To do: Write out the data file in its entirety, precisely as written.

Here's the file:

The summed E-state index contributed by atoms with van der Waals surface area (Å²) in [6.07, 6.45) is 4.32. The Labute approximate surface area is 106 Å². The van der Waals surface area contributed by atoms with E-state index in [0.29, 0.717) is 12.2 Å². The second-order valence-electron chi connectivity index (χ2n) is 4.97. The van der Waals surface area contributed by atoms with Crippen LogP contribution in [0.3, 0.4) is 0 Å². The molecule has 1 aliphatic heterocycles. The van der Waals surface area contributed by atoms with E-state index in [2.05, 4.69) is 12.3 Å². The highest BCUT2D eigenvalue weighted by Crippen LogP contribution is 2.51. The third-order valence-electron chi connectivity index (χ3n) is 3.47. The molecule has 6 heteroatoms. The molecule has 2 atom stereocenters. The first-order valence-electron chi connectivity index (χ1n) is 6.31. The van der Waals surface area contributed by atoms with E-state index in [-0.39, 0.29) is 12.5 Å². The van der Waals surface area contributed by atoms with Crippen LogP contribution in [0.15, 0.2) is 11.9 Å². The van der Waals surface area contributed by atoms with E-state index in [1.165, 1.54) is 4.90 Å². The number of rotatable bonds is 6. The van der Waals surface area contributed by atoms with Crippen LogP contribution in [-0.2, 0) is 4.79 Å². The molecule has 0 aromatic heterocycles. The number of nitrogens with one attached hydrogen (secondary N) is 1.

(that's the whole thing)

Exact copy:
The summed E-state index contributed by atoms with van der Waals surface area (Å²) in [6.07, 6.45) is 4.32. The Labute approximate surface area is 106 Å². The van der Waals surface area contributed by atoms with E-state index in [0.29, 0.717) is 12.2 Å². The second-order valence-electron chi connectivity index (χ2n) is 4.97. The van der Waals surface area contributed by atoms with Crippen LogP contribution in [0.3, 0.4) is 0 Å². The molecule has 1 aliphatic heterocycles. The van der Waals surface area contributed by atoms with E-state index in [2.05, 4.69) is 12.3 Å². The highest BCUT2D eigenvalue weighted by Crippen LogP contribution is 2.51. The third-order valence-electron chi connectivity index (χ3n) is 3.47. The molecule has 6 heteroatoms. The molecule has 2 atom stereocenters. The first-order valence-electron chi connectivity index (χ1n) is 6.31. The van der Waals surface area contributed by atoms with E-state index in [-0.39, 0.29) is 12.5 Å². The van der Waals surface area contributed by atoms with Crippen LogP contribution in [0.15, 0.2) is 11.9 Å². The van der Waals surface area contributed by atoms with E-state index in [1.165, 1.54) is 4.90 Å². The number of rotatable bonds is 6. The van der Waals surface area contributed by atoms with Crippen LogP contribution in [-0.2, 0) is 4.79 Å². The molecule has 0 aromatic heterocycles. The number of nitrogens with one attached hydrogen (secondary N) is 1.